A mild traumatic brain injury, commonly referred to as a concussion, is most commonly defined as a head injury that results in temporary loss of brain function. Concussions have been quite visible in the press over the last decade, after a number of former American football players have come forward to reveal that they had sustained extensive brain damage after suffering numerous undiagnosed concussions. But soccer has a big concussion problem too, especially for youth players whose brains haven’t fully developed.
The current way to deal with concussions is often simple and succinct rather than a full examination, and players are often sent right back on the pitch without being adequately checked. FIFA has tried to come up with a plan to force all head injuries to be thoroughly checked by an independent medical professional before allowing the player back on, but many believe that it’s not enough.
Taylor Twellman, former USA international and current ESPN commentator, ended his career earlier than he had hoped after suffering a sixth concussion while playing for the New England Revolution. After he was punched in the head during a game against the Los Angeles Galaxy, Twellman says, “the trainer instead asked him his name, the score of the game and to count backward from 100 before telling him he doesn’t have a concussion and sending him back into the game.” Twellman is now an advocate for concussion prevention and treatment in sports, having started his own foundation, Think Taylor, to raise awareness. It still has a long way to go, but voices like Twellman have managed to get the ball rolling in a few major ways.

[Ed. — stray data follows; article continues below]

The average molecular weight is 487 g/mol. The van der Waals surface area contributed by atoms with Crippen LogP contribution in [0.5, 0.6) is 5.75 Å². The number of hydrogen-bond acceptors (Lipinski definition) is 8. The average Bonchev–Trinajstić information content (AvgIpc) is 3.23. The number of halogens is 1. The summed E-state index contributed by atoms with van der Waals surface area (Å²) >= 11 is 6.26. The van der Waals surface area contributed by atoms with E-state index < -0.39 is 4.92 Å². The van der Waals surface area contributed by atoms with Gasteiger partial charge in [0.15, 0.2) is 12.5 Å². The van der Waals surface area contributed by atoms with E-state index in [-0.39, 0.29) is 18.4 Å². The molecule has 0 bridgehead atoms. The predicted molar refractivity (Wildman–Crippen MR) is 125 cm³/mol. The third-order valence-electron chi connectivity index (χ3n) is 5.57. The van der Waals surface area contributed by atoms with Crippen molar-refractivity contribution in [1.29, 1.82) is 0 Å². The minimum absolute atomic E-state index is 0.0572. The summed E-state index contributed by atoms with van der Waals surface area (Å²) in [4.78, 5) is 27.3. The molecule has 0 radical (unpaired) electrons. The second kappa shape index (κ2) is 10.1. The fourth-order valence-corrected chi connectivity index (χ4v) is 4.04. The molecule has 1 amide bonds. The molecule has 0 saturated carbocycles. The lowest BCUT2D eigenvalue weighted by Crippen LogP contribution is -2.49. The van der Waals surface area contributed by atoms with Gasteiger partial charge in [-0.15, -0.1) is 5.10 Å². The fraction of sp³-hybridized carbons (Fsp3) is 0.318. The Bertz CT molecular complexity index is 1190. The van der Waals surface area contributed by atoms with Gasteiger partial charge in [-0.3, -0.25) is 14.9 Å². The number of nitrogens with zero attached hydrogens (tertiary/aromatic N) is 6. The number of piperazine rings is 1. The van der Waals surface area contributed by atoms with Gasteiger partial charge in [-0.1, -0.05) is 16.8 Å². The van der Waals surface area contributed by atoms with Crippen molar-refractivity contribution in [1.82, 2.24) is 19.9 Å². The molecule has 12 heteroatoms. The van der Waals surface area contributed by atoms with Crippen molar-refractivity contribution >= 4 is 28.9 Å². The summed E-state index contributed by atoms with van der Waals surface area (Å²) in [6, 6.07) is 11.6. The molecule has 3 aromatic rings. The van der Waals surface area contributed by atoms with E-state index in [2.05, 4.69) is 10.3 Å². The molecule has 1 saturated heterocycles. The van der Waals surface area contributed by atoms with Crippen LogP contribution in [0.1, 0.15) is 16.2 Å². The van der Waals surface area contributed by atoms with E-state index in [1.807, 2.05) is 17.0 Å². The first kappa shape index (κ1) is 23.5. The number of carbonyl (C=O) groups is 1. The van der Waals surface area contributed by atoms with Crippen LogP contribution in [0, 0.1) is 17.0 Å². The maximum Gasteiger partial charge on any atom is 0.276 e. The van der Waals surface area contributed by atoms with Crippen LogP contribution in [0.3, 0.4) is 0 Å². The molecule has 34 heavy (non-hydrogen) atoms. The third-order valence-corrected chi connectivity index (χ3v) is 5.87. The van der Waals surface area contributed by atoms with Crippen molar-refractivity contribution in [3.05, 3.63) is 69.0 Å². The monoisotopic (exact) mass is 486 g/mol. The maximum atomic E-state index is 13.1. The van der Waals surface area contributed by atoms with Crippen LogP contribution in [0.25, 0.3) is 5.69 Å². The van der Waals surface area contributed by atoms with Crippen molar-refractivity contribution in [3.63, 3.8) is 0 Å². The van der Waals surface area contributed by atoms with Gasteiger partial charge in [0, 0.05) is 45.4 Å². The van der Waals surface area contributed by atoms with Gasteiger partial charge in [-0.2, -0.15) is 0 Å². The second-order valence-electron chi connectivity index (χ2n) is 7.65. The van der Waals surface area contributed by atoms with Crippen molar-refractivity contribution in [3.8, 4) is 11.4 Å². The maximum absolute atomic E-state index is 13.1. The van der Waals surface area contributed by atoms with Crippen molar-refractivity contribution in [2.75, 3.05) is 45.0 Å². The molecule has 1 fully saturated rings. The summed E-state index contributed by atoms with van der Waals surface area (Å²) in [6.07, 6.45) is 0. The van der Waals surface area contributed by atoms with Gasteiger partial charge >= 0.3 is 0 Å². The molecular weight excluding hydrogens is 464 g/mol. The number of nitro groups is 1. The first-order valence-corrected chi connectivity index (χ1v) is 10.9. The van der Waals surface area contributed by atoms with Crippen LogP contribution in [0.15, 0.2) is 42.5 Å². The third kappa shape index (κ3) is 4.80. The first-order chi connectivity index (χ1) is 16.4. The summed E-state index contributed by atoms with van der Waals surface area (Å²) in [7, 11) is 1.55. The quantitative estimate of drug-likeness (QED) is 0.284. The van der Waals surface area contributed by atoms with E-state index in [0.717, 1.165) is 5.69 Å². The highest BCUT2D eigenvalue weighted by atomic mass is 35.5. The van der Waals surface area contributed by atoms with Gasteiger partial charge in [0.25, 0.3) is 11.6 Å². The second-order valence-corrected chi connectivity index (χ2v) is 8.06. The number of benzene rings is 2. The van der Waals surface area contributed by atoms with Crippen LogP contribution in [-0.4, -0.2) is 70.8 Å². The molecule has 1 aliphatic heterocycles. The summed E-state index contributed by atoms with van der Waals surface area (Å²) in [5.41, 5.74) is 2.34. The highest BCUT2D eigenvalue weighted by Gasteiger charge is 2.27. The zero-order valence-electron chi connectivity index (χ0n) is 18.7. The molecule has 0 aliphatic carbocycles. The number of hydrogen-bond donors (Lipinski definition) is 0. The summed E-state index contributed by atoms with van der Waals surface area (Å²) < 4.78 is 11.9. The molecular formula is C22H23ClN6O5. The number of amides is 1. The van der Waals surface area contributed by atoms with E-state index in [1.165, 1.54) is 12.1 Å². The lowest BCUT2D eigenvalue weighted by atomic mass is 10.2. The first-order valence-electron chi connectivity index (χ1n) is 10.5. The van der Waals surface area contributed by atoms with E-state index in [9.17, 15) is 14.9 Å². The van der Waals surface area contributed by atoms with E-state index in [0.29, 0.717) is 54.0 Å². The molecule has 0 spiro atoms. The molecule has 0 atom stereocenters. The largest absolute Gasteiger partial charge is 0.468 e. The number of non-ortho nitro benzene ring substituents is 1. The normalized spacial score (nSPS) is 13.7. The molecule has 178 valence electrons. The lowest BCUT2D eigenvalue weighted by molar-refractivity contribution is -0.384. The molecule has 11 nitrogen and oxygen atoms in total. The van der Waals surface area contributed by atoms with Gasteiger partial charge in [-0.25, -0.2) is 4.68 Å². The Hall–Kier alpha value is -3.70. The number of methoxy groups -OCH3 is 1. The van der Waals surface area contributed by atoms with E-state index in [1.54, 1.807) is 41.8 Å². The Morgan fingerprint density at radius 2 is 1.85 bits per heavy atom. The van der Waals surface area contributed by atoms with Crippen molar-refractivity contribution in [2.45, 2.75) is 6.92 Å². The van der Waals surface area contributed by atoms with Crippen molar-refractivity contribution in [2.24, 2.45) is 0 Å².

A Seattle company called X2 Biosystems recently released something called the xPatch, part of a larger system called X2 Solutions used to monitor head injuries in athletes. The system is already in place in the NFL and NHL in the United States, and Major League Soccer plans to use it in the upcoming season. The xPatch recently gained publicity in the UK after London-based rugby union team Saracens was noted using them in a recent match. Saracens chief executive responded to accusations that x2 was just another gimmick, saying “I don’t want to be visiting these players in 20 or 25 years time in a hospital where they are suffering from dementia or some other neurological condition.”
The X2 system is quite remarkable: the xPatch records and processes all impacts on an athlete’s body and delivers the information directly to coaches and trainers via their app. A large amount of complex and important information is delivered in real-time, so that medical staff can accurately decide if an athlete should continue playing. A cloud database is also part of the X2 system, so that an athlete’s information can be tracked over time in order to prevent long-term brain damage.